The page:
The Kerala High Court on Monday ordered for a stay on collecting entertainment tax from movie-goers, theatre owners and distributors. The court issued the ordered after hearing two petitions against the entertainment tax, filed by the Film Exhibitors Uniter Organisation of Kerala (FEOUK) and the Kerala Film Chamber of Commerce (KFCC).
In its order, the court asked if a 2017 government order discontinuing entertainment tax was subsisting or not. Issuing a stay, the court, in its order, stated that the demand for collection of the tax is arbitrary and illegal.
The order stated that the demand for entertainment tax would remain illegal as long as the discontinuation of the collection of entertainment tax subsists.
The court also said that the government pleader had been given time to inform about the state government’s stance when the case had come up for admission hearing on March 19 and 20. But, the government sought time again.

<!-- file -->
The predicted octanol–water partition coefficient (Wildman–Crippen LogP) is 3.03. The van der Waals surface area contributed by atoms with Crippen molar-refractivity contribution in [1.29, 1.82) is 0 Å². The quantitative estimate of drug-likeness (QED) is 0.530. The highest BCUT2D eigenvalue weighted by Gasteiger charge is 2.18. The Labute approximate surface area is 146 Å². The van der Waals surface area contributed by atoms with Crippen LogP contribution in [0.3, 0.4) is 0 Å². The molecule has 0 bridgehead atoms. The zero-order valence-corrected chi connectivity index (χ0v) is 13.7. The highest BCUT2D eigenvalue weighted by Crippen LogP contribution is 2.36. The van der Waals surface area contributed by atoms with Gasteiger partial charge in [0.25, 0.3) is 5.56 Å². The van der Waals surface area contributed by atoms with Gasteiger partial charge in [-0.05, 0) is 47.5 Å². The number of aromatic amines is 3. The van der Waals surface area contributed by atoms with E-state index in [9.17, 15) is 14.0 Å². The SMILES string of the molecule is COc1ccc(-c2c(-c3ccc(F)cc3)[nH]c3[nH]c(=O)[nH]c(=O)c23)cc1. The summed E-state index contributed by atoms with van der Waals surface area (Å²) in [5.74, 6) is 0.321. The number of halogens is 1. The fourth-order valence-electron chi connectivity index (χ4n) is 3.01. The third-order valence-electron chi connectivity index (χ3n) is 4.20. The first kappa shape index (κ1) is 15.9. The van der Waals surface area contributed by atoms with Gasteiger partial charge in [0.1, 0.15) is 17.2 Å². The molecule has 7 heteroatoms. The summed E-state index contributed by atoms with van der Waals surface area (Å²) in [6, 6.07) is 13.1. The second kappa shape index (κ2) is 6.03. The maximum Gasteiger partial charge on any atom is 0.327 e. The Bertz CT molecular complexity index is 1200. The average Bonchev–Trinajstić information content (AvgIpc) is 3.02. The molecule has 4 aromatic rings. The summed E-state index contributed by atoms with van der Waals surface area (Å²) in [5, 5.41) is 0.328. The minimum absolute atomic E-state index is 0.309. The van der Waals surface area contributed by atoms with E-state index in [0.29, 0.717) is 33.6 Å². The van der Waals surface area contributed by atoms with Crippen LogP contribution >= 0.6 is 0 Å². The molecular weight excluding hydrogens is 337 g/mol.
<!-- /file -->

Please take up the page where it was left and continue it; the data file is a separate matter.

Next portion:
In 2017, the Kerala government had decided to scrap the ‘entertainment tax’ after the GST came into force. However, in the 2019 budget, the government announced that it planned to re-introduce a 10 percent tax. Termed the Local Body Entertainment tax (LBET), this tax will be collected by local administrative bodies - Corporations, Municipalities and Panchayats - and will be levied in addition to the current 18 % GST on tickets.
Explaining the reason for re-introducing the tax, Finance Minister Thomas Isaac had said that following the GST, the government did not want to impose a local tax as that would amount to double taxation. However, with the GST being reduced to 18 percent from 28 percent, states like Tamil Nadu reintroduced the LBET, inspiring Kerala Government to follow the same method.
Following this, the Thiruvananthapuram Corporation has decided to levy the entertainment tax from April 1.